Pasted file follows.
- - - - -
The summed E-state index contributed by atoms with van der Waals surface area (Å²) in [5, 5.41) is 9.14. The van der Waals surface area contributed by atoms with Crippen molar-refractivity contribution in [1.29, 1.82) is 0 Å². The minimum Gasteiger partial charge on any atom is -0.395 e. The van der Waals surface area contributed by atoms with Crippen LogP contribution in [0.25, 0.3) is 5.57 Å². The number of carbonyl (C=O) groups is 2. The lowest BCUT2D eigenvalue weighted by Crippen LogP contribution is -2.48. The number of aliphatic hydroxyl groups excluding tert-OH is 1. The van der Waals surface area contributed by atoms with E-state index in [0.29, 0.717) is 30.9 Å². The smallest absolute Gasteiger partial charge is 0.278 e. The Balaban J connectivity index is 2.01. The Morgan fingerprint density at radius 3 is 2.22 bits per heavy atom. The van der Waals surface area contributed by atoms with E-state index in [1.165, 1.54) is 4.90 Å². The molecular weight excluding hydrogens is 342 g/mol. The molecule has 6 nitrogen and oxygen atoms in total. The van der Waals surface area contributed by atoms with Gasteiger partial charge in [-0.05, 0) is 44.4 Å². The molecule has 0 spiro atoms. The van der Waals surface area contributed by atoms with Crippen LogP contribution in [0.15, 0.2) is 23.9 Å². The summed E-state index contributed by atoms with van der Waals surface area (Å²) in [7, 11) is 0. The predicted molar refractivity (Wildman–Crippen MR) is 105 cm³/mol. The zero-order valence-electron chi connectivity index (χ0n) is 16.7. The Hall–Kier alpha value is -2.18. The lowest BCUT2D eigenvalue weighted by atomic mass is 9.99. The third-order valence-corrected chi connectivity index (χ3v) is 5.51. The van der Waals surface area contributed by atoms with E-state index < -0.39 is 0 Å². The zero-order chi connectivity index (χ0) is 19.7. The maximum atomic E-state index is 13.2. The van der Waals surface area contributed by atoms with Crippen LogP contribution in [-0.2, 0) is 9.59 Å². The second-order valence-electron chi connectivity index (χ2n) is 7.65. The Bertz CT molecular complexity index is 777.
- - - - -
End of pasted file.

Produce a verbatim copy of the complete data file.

The summed E-state index contributed by atoms with van der Waals surface area (Å²) in [5, 5.41) is 9.14. The van der Waals surface area contributed by atoms with Crippen molar-refractivity contribution in [1.29, 1.82) is 0 Å². The minimum Gasteiger partial charge on any atom is -0.395 e. The van der Waals surface area contributed by atoms with Crippen LogP contribution in [0.25, 0.3) is 5.57 Å². The number of carbonyl (C=O) groups is 2. The lowest BCUT2D eigenvalue weighted by Crippen LogP contribution is -2.48. The number of aliphatic hydroxyl groups excluding tert-OH is 1. The van der Waals surface area contributed by atoms with E-state index in [0.29, 0.717) is 30.9 Å². The smallest absolute Gasteiger partial charge is 0.278 e. The Balaban J connectivity index is 2.01. The Morgan fingerprint density at radius 3 is 2.22 bits per heavy atom. The van der Waals surface area contributed by atoms with E-state index in [1.165, 1.54) is 4.90 Å². The molecular weight excluding hydrogens is 342 g/mol. The molecule has 6 nitrogen and oxygen atoms in total. The van der Waals surface area contributed by atoms with Gasteiger partial charge in [-0.05, 0) is 44.4 Å². The molecule has 0 spiro atoms. The van der Waals surface area contributed by atoms with Crippen LogP contribution in [0.15, 0.2) is 23.9 Å². The summed E-state index contributed by atoms with van der Waals surface area (Å²) in [7, 11) is 0. The predicted molar refractivity (Wildman–Crippen MR) is 105 cm³/mol. The zero-order valence-electron chi connectivity index (χ0n) is 16.7. The Hall–Kier alpha value is -2.18. The lowest BCUT2D eigenvalue weighted by atomic mass is 9.99. The third-order valence-corrected chi connectivity index (χ3v) is 5.51. The van der Waals surface area contributed by atoms with E-state index < -0.39 is 0 Å². The zero-order chi connectivity index (χ0) is 19.7. The maximum atomic E-state index is 13.2. The van der Waals surface area contributed by atoms with Crippen LogP contribution in [-0.2, 0) is 9.59 Å². The second-order valence-electron chi connectivity index (χ2n) is 7.65. The Bertz CT molecular complexity index is 777.